The Tick Pilot Review
Amazon‘s The Tick (2016): Season 1, Episode 1: Pilot was probably the second best adaptation of the comic-book-series-of-the-same-name to date. Unlike the animated and comic book incarnations of the titular character (7′ tall, 400 pounds), The Tick (Peter Serafinowicz) in this Amazon series is not an extraordinary physical specimen (he is covered in molded rubber like Michael Keaton‘s Batman). Like the animated incarnation of The Tick, Serafinowicz’s The Tick spoke in heroic bombast. The Tick was a near moron, with incredible abilities, led by a singular drive to do good. He was a walking, talking caricature yet wasn’t diminished by that fact in the slightest.
The Tick was unintentional hilarious throughout the entire episode, both in words and in actions: The Tick whacking criminals around as if they were weightless, laying in bed with Arthur Everest (Griffin Newman) as he slept, and pontificating on a rooftop to empty air were highlights of his hilarity during the episode.
The Tick’s antics aside, Arthur Everest’s present day and past storylines were the bedrock of the episode. Though the episode was entitled Pilot (or The Tick – whichever the case may be), the episode was the origin story of Arthur. This episode established what motivated Arthur, his mental condition, and how he saw the world. That narrative approach might have been disastrous but it was complex and interesting. The fact that Arthur’s origin story was intermingled with superhero and supervillains’ rise and fall from the past and present made it like the first season of Arrow.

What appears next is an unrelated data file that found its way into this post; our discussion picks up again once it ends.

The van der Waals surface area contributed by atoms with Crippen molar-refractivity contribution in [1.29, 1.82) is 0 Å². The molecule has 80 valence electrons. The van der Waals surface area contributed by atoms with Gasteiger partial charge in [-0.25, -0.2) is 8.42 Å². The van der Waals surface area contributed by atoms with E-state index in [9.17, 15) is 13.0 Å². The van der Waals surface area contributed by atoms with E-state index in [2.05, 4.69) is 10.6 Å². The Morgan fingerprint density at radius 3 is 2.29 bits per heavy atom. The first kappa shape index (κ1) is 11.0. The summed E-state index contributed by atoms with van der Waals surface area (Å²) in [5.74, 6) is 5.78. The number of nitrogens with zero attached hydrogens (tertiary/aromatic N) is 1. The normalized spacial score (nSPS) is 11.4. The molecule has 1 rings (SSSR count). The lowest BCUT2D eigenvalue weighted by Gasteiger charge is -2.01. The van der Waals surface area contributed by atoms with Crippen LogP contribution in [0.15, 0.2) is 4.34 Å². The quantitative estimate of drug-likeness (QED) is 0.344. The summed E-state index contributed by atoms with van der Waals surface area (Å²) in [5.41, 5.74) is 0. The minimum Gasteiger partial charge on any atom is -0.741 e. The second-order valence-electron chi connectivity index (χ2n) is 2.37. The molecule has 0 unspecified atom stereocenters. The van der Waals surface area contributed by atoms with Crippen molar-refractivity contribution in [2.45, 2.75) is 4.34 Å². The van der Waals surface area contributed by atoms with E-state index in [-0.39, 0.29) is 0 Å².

That was the best way to approach a narrative where the past was just as important as the present.
Unlike Arrow where the viewer gradually learned how Oliver Queen acquired his vast skill set, the viewer of this The Tick episode learned how Arthur’s mind became obsessed with those imbued with super abilities. The villain that made Arthur famous chief among them. The Terror (Jackie Earle Haley) was a villain that knew how to have fun (e.g. the ice cream moment) even in an important situation (like The Jew Hunter in Inglourious Basterds). The Terror also knew how to make an awkward situation even worse.
The tone of the episode was a mixture of comedy, action, and gore e.g. weaponized syphilis to the eyes. It all worked but there was the inherent problem of seriousness. If a character in a life or death situation doesn’t take the situation seriously, why should the viewer? Why should the viewer have an emotion reaction to such a situation when no (or almost no one) on-screen does? The Tick wanted to have it both ways (light-heartedness but have the viewer emotionally invested) with everything it threw at the viewer. It couldn’t. The show was littered with goofiness (“Go tell it on the mountain”) and comedy in-between the heart moments.
I smiled multiple times and laughed out loud once during the episode. When the episode reached its conclusion, I wanted to see what would happen next. That was all thanks to the writing of Ben Edlund and the acting of the on-screen talent.
The cliffhanger ending was an effective one. If the goal of this episode was to entice, to show what this series could be, mission accomplished.
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